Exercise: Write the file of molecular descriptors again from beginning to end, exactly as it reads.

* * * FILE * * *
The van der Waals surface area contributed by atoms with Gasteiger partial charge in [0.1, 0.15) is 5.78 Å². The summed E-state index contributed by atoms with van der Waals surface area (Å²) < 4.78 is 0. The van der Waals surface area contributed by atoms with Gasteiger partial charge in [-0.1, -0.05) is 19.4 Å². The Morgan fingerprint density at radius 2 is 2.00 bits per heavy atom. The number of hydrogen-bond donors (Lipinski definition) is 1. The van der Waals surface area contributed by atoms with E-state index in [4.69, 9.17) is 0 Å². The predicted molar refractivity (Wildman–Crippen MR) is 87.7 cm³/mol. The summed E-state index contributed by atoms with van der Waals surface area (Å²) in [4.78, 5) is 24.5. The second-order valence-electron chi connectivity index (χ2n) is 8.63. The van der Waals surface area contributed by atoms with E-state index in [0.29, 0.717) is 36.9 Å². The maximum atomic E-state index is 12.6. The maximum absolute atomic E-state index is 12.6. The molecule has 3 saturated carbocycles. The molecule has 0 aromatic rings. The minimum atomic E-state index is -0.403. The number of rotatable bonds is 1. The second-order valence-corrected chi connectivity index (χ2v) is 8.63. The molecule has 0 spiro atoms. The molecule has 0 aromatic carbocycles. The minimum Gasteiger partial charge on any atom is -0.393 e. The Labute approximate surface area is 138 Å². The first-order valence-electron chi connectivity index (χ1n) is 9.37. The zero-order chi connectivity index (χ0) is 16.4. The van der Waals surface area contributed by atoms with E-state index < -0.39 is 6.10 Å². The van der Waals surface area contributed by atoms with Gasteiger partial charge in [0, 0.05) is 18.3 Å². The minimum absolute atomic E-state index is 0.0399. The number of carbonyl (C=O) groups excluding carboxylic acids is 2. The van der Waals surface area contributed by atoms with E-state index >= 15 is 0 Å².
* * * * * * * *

The van der Waals surface area contributed by atoms with Gasteiger partial charge in [0.1, 0.15) is 5.78 Å². The summed E-state index contributed by atoms with van der Waals surface area (Å²) < 4.78 is 0. The van der Waals surface area contributed by atoms with Gasteiger partial charge in [-0.1, -0.05) is 19.4 Å². The Morgan fingerprint density at radius 2 is 2.00 bits per heavy atom. The number of hydrogen-bond donors (Lipinski definition) is 1. The van der Waals surface area contributed by atoms with E-state index in [4.69, 9.17) is 0 Å². The predicted molar refractivity (Wildman–Crippen MR) is 87.7 cm³/mol. The summed E-state index contributed by atoms with van der Waals surface area (Å²) in [4.78, 5) is 24.5. The second-order valence-electron chi connectivity index (χ2n) is 8.63. The van der Waals surface area contributed by atoms with E-state index in [0.29, 0.717) is 36.9 Å². The maximum atomic E-state index is 12.6. The maximum absolute atomic E-state index is 12.6. The molecule has 3 saturated carbocycles. The molecule has 0 aromatic rings. The minimum atomic E-state index is -0.403. The number of rotatable bonds is 1. The second-order valence-corrected chi connectivity index (χ2v) is 8.63. The molecule has 0 spiro atoms. The molecule has 0 aromatic carbocycles. The minimum Gasteiger partial charge on any atom is -0.393 e. The Labute approximate surface area is 138 Å². The first-order valence-electron chi connectivity index (χ1n) is 9.37. The zero-order chi connectivity index (χ0) is 16.4. The van der Waals surface area contributed by atoms with E-state index < -0.39 is 6.10 Å². The van der Waals surface area contributed by atoms with Gasteiger partial charge in [0, 0.05) is 18.3 Å². The minimum absolute atomic E-state index is 0.0399. The number of carbonyl (C=O) groups excluding carboxylic acids is 2. The van der Waals surface area contributed by atoms with E-state index >= 15 is 0 Å².